Ok good. Now that we have that, we put it on the map and build the resulting group of activities. What will they look like in three years? Attractive employer branding, large-scale testing and onboarding, public relations to build their image as well as platform software development were all included.

What about Southwest Airlines? Their differentiation was “wheels up”. All other airlines operated six domestic flights per day in the United States. Because Southwest could spin them faster, they could fly at eight. This is where they make their mark. All planes were the same, every pilot was trained to fly them, crews were trained to work in all areas, and even customers were trained on what size bag they could carry. All of these connected differentiators, propelling each other forward.

Identify less important activities

What’s fascinating about Activity Fit Maps is that you start to see the other things your company does that don’t impact your differentiation. Because they have no relation to anything else, we call them orphan activities. Historically, you’ve probably run the business in silos. Instead of a management team, you get a management committee with each department head thinking theirs is the most important area. Instead of collectively deciding where resources should go, they actually compete. And HR may have developed a silo around a particular activity because it’s their workhorse. Or maybe in operations, there’s this thing that they do exceptionally well but the customers don’t care.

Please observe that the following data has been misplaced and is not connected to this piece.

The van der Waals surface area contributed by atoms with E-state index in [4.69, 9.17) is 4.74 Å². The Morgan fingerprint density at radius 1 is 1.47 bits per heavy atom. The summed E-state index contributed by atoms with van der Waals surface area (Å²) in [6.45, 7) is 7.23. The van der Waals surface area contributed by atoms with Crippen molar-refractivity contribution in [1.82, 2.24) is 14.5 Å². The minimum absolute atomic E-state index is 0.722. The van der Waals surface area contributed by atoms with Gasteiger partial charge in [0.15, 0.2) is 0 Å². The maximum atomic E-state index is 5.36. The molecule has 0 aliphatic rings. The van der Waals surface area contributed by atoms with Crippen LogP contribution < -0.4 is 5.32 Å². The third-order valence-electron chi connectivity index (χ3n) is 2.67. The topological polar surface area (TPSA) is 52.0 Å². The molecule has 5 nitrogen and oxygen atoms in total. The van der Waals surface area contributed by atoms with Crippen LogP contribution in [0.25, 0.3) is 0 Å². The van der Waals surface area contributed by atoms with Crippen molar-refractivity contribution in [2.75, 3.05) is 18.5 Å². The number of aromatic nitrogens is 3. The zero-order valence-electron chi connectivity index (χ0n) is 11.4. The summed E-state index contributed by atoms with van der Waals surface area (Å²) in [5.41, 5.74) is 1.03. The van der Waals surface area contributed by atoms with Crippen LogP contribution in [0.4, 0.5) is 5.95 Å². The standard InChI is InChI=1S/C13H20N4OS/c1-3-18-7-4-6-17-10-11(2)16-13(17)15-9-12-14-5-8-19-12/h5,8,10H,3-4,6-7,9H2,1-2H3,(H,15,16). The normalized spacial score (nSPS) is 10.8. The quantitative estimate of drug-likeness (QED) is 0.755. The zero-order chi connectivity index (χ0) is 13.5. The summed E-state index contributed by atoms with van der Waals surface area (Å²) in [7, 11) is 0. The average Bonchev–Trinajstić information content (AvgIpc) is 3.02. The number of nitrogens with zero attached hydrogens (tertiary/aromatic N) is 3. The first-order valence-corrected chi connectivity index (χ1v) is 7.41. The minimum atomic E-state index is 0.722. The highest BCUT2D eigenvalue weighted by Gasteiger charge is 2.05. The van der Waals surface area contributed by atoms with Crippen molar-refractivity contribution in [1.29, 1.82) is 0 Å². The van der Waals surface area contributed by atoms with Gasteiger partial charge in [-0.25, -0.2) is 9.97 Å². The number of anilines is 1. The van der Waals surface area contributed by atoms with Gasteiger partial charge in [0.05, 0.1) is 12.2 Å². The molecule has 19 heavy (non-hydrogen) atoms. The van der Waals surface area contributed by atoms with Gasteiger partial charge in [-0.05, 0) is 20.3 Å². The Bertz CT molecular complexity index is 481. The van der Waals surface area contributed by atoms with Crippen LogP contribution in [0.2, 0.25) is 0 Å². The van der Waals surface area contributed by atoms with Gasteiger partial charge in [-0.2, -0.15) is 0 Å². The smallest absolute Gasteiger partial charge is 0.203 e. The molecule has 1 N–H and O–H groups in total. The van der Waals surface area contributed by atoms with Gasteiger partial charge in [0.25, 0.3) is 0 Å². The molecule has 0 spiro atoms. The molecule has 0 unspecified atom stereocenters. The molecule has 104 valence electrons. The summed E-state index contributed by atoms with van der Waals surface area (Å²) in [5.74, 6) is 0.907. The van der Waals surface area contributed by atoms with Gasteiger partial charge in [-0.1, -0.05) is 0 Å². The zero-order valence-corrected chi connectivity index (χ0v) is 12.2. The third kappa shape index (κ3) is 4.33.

These orphan activities can lead to under-billing and over-delivery. And the Activity Fit Map will help you spot them. Instead of starting with “Why” (to use Simon Sinek’s famous expression), start with “Who”. Look through the lens of your customers to identify the activities, products or services that really interest them.

A clear and unambiguous business model

We recently produced an activity adjustment card for a client law firm. Another “OMG” moment. Suddenly, they could see the three to five points of difference which were also the most connected. This caused them to change their whole approach. Historically, they were limited by geography, but having chosen a UK-wide primary customer, they have opened up new realms of possibility. They identified this type of primary client as an entrepreneurial company that ended up owning its own premises. Our client can provide the full range of legal services for this buyer.

Their activity adjustment map changed shape in the process. In the beginning, the key things they highlighted were reporting/technology/sound advice/customer responsiveness/recommendations. It turned into report/technology/great place to work/simple, efficient, open. Reporting is their priority because their competitors are typical law firms that tend to keep clients in the dark and pass it from person to person. It’s so important that they designed a brand promise around this activity.

A great workplace appeared on the final card because they realized that in order to build relationships, they needed to hire a different breed of lawyers. People who their customers will trust and who are good at building relationships. They want to give the impression that even if they’re not the cheapest, their customers will always know what’s going on, that they’ll never have to chase them down, and that they’ll be working with the same person throughout. of the process.